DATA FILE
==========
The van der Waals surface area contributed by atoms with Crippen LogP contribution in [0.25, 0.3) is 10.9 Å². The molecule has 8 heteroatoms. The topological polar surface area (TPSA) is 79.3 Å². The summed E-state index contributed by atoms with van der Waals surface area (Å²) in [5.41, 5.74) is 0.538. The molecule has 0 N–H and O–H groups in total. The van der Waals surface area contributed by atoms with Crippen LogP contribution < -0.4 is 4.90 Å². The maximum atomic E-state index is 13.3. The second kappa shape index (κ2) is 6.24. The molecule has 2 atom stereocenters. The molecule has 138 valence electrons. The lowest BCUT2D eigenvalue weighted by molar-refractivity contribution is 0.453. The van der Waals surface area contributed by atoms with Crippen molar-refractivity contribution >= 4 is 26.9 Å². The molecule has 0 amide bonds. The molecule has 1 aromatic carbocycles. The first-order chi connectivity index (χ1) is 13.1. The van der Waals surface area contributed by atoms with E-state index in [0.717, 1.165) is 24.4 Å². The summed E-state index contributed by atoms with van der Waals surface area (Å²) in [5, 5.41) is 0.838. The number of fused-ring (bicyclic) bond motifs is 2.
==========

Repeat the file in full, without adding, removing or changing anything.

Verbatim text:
The van der Waals surface area contributed by atoms with Crippen LogP contribution in [0.25, 0.3) is 10.9 Å². The molecule has 8 heteroatoms. The topological polar surface area (TPSA) is 79.3 Å². The summed E-state index contributed by atoms with van der Waals surface area (Å²) in [5.41, 5.74) is 0.538. The molecule has 0 N–H and O–H groups in total. The van der Waals surface area contributed by atoms with Crippen LogP contribution < -0.4 is 4.90 Å². The maximum atomic E-state index is 13.3. The second kappa shape index (κ2) is 6.24. The molecule has 2 atom stereocenters. The molecule has 138 valence electrons. The lowest BCUT2D eigenvalue weighted by molar-refractivity contribution is 0.453. The van der Waals surface area contributed by atoms with Crippen molar-refractivity contribution >= 4 is 26.9 Å². The molecule has 0 amide bonds. The molecule has 1 aromatic carbocycles. The first-order chi connectivity index (χ1) is 13.1. The van der Waals surface area contributed by atoms with E-state index in [0.717, 1.165) is 24.4 Å². The summed E-state index contributed by atoms with van der Waals surface area (Å²) in [5, 5.41) is 0.838. The number of fused-ring (bicyclic) bond motifs is 2.